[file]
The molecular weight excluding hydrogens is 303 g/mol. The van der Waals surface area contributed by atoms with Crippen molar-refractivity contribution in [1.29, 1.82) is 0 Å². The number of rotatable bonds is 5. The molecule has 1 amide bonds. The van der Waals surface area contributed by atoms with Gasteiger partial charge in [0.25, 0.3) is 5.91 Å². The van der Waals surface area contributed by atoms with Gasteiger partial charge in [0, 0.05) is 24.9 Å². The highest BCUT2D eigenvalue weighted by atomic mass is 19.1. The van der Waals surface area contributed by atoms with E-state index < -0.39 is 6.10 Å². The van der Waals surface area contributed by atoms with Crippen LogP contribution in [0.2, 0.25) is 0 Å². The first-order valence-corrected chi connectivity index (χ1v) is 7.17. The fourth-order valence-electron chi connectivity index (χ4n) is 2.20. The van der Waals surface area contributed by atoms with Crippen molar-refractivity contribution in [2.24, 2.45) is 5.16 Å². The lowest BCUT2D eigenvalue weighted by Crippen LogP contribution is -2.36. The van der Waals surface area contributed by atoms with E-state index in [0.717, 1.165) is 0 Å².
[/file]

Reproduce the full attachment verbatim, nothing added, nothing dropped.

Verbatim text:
The molecular weight excluding hydrogens is 303 g/mol. The van der Waals surface area contributed by atoms with Crippen molar-refractivity contribution in [1.29, 1.82) is 0 Å². The number of rotatable bonds is 5. The molecule has 1 amide bonds. The van der Waals surface area contributed by atoms with Gasteiger partial charge in [0.25, 0.3) is 5.91 Å². The van der Waals surface area contributed by atoms with Gasteiger partial charge in [0, 0.05) is 24.9 Å². The highest BCUT2D eigenvalue weighted by atomic mass is 19.1. The van der Waals surface area contributed by atoms with E-state index < -0.39 is 6.10 Å². The van der Waals surface area contributed by atoms with Crippen LogP contribution in [0.2, 0.25) is 0 Å². The first-order valence-corrected chi connectivity index (χ1v) is 7.17. The fourth-order valence-electron chi connectivity index (χ4n) is 2.20. The van der Waals surface area contributed by atoms with Crippen molar-refractivity contribution in [2.24, 2.45) is 5.16 Å². The lowest BCUT2D eigenvalue weighted by Crippen LogP contribution is -2.36. The van der Waals surface area contributed by atoms with E-state index in [0.717, 1.165) is 0 Å².